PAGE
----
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Visions of the self

Visions of the self The American Journal of Psychoanalysis, Vol. 55, No. 4, 1995 Edited by Althea J. Homer, Ph.D. THE MYTH OF THE INVULNERABLE SELF OF ADOLESCENCE Naomi Rucker and Valinda Greene Contemporary psychoanalysis is turning avid attention to the intercon- nections between culture and psyche. In moving away from the locus of the individual, psychoanalytic theorists are beginning to unravel the cul- tural constructions of psychoanalytic theory. The relationship of psycho- analysis to science, particularly to the culture of scientific positivism, has become a tense debate (Haynal, 1993; Robinson, 1993), while the cultural biases embodied by psychoanalytic theories (e.g., Roland, 1989), and the notion that psychoanalytic constructs can be viewed as metaphors for so- ciocultural conditions (Lombardi, 1994), are opening up as areas of explo- ration. The notion of "self" is becoming a notion of "self-in-context." Classical psychoanalysis views culture as an extension of intrapsychic dynamics and sees the origins of social construction as residing in intra- psychic conflict. Neo-Freudian models, which accentuate sociocultural factors, conceive of the relationship between the sociocultural and the en- vironmental as parallel or as organized around adaptation. Relational the- ory has focused on human relatedness, paying limited attention to human- kind's relatedness with the other http://www.deepdyve.com/assets/images/DeepDyve-Logo-lg.png The American Journal of Psychoanalysis Springer Journals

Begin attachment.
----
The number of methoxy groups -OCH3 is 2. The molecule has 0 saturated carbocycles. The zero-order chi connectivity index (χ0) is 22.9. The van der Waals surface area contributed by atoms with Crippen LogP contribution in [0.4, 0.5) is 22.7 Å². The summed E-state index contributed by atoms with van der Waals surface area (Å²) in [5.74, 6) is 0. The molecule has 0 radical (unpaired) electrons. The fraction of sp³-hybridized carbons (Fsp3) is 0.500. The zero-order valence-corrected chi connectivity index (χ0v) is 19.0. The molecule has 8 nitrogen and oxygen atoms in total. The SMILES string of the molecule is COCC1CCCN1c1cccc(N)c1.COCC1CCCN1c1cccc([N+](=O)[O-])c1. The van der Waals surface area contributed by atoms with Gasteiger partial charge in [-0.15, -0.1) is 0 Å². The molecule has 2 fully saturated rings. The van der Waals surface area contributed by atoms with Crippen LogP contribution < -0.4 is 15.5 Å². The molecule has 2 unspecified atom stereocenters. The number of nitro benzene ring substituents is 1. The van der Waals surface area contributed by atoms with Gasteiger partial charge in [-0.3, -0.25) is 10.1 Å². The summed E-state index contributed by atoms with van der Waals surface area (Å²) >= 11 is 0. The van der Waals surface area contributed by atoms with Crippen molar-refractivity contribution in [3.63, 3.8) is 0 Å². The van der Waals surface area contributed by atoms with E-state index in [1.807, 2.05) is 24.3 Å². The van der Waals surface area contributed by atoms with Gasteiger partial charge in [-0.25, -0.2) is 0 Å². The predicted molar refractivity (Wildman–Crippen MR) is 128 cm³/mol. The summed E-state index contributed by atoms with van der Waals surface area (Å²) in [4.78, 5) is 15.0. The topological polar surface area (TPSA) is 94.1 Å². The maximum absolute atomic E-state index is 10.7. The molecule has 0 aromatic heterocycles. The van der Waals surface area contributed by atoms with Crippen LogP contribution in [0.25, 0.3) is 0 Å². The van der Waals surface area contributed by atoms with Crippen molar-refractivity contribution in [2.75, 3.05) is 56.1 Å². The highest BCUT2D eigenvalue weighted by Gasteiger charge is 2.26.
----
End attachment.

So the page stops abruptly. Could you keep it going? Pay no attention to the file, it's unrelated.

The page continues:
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Publisher
Springer Journals
Copyright
1995 Association for the Advancement of Psychoanalysis
ISSN
0002-9548
eISSN
1573-6741
DOI
10.1007/BF02741985
Publisher site
See Article on Publisher Site

Abstract

The American Journal of Psychoanalysis, Vol. 55, No. 4, 1995 Edited by Althea J. Homer, Ph.D. THE MYTH OF THE INVULNERABLE SELF OF ADOLESCENCE Naomi Rucker and Valinda Greene Contemporary psychoanalysis is turning avid attention to the intercon- nections between culture and psyche. In moving away from the locus of the individual, psychoanalytic theorists are beginning to unravel the cul- tural constructions of psychoanalytic theory. The relationship of psycho- analysis to science, particularly to the culture of scientific positivism, has become a tense debate (Haynal, 1993; Robinson, 1993), while the cultural biases embodied by psychoanalytic theories (e.g., Roland, 1989), and the notion that psychoanalytic constructs can be viewed as metaphors for so- ciocultural conditions (Lombardi, 1994), are opening up as areas of explo- ration. The notion of "self" is becoming a notion of "self-in-context." Classical psychoanalysis views culture as an extension of intrapsychic dynamics and sees the origins of social construction as residing in intra- psychic conflict. Neo-Freudian models, which accentuate sociocultural factors, conceive of the relationship between the sociocultural and the en- vironmental as parallel or as organized around adaptation. Relational the- ory has focused on human relatedness, paying limited attention to human- kind's relatedness with the other

Journal

The American Journal of PsychoanalysisSpringer Journals

Published: Dec 1, 1995

Keywords: Clinical Psychology; Psychotherapy; Psychoanalysis

References